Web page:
We’re under more surveillance than ever. Public authorities keep tabs on our health, our family situation, our finances and our criminal records. Surveillance cameras follow our every move and information is gathered on our patterns of consumption, our tastes and our social media preferences. In a world where motion, transactions and relations are constantly monitored and analyzed, access to data is power.
A number of cases have highlighted the potential for abuse of all this information stored in digital society’s many records. In March 2014 (the year SUPERFLEX created their work in Holbæk) Nets —the company behind pervasive Danish digital solutions NemID and DK debitcards— was sold to U.S. investment funds and the national pension fund ATP. This spurred a debate on data security, based on the fact that Nets might under American law be forced to hand over sensitive personal data.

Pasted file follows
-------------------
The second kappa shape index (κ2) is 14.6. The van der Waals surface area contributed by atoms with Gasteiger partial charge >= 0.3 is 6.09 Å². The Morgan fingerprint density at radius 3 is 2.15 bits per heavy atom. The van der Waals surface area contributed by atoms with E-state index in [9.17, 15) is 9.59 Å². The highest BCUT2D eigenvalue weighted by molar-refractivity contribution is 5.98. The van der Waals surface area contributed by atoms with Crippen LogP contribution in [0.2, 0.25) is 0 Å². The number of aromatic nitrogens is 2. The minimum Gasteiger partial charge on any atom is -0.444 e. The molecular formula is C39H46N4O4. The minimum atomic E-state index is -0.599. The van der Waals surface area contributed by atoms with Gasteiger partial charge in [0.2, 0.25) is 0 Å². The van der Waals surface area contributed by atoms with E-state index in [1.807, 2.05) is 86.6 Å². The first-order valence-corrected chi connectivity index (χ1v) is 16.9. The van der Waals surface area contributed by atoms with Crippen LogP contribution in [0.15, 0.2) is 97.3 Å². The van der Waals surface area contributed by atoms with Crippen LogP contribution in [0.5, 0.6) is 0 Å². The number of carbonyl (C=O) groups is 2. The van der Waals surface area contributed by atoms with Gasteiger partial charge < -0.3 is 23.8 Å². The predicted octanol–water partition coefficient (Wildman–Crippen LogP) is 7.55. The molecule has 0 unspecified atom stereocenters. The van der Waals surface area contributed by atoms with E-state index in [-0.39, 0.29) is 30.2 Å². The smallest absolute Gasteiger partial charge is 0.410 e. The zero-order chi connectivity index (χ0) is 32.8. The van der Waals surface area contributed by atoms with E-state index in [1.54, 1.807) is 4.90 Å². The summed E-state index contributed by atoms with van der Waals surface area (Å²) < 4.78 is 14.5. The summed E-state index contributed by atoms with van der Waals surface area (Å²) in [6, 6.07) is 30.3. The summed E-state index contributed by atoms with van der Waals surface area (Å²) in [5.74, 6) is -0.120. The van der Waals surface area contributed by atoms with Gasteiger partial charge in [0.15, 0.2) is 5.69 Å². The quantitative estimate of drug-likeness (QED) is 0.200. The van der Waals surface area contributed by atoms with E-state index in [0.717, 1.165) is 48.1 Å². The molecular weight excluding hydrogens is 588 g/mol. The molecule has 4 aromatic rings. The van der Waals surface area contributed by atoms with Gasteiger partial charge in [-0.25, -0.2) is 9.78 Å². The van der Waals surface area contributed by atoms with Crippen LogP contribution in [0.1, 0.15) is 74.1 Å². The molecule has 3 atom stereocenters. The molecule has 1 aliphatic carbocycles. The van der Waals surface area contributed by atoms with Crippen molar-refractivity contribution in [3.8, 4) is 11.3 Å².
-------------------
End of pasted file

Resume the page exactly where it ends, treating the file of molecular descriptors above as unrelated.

SUPERFLEX’ statement is to be read in this context. Typically for the group’s projects, the flickering blue and orange message All Data to the People pinpoints a highly relevant issue. The political comment references the slogan All Power to the People, which was used in anti-Vietnam War marches. The SUPERFLEX trio also refers to the Danish marches against nuclear power from Holbæk to Copenhagen in the 1960s.
Superflex alias Jakob Fenger (b. 1968), Bjørnstjerne Christiansen (b. 1969) and Rasmus Nielsen (b. 1969) all live and work in Copenhagen.